So, 2 good courses, 2 bad courses. I'm not sure yet whether I'll be able to take 7.21 without having an 80-hour week because of the load due to my 3 other classes and lab rotations. It'd be a pity if I couldn't at least sit on it because it sounds like a really interesting course, all my lab rotations will be with people working with bacteria and/or other microbes and who knows how long Magasanik is going to keep teaching the course ...

Tuesday, September 07, 2004

T-12 hours and counting

In just about 12 hours, at 8:30 am on Wednesday, it's going to become serious -- I'll have my first class and the new chapter in our lives will have fully begun. Exciting, but also a bit scary.

At least I didn't spend today doing a bunch of school-related stuff, which I was going to do until Christina, bless her, put things into perspective for me by saying "Look, today is the last day for 5+ years when you don't have to think about classes, homework, research or a thesis. Do yourself a favor and don't think about school today". So I didn't -- we spent the day puttering around Somerville, the neighborhood I used to live in when I worked in Boston for a year. We walked by my old place and the owners seem to have decided to plant some fruits and vegetables but not actually look after them, so the garden looked overrun, with tons of fruit and vegetables just asking to be picked. Never one to be asked that question twice, Christina had a good time picking some raspberries, peaches and tomatoes right off the vine/tree/shrub/whatever. Other than that, the neighborhood still looks pretty much the same, nothing very exciting to report there.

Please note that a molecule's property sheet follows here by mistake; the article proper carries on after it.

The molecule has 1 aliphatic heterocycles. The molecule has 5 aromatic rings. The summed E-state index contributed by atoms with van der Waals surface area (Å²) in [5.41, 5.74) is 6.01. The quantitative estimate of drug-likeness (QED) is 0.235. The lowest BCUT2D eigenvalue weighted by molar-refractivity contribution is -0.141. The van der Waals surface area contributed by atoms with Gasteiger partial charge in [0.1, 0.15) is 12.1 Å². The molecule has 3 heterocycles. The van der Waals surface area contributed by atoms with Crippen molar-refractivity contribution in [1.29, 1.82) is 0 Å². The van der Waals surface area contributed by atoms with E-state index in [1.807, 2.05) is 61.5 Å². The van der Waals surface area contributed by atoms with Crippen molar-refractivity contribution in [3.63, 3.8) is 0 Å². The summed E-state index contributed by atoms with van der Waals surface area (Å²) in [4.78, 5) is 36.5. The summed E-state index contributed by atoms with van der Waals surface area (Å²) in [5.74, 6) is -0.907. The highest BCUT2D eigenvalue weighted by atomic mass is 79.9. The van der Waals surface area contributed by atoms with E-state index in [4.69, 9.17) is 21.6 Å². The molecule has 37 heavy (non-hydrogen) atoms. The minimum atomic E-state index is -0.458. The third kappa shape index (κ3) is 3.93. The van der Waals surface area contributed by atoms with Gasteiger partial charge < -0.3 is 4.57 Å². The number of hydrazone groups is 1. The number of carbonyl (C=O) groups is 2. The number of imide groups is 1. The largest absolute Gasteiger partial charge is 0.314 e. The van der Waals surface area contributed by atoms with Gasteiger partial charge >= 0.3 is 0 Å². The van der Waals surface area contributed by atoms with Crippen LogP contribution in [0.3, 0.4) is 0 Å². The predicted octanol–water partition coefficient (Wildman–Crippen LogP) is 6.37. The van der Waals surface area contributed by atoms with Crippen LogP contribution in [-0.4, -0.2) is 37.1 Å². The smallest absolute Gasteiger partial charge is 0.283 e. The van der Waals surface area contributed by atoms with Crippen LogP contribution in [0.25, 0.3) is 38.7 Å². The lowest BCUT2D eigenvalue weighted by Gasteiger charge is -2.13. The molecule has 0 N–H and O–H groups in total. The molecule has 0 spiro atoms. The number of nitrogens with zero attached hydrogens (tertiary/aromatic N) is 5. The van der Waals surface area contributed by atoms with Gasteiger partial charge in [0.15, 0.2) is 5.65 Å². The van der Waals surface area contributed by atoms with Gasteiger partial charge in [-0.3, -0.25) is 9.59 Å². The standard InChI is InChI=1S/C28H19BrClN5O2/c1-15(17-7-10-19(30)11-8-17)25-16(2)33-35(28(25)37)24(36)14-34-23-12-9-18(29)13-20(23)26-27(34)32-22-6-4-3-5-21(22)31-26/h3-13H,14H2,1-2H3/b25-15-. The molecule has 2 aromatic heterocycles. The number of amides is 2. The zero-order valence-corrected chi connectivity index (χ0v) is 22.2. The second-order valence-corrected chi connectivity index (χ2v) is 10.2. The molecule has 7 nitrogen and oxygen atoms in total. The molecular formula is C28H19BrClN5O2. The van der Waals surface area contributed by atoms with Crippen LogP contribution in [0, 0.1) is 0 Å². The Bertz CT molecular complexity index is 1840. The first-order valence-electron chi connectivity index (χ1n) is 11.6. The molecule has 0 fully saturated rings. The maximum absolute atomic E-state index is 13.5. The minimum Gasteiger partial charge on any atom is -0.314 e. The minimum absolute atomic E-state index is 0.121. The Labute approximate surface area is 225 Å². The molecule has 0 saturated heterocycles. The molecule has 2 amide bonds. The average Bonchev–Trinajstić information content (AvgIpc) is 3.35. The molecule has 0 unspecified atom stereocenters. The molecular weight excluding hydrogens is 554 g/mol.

Tick, tock, tick, tock ...


Sunday, September 05, 2004

How much are an arm and a leg worth in dollars, Mr.Publisher ?

The publishers of textbooks are highway robbers, plain and simple. To date, I've shelled out close to $400 for textbooks, and that's for only 2 classes. To wit:

"Biochemistry, Vol 1: Biomolecules, Mechanisms of Enzyme Action and Metabolism", by Donald Voet: $119.95
"Biochemistry, The Expression and Transmission of Genetic Information", by Donald Voet: $33.71
"Organic Chemistry", by JohnMcMurry: $155.00
"Receptors: Models for Binding, Trafficking and Signaling", by Doug Lauffenburger: $65.00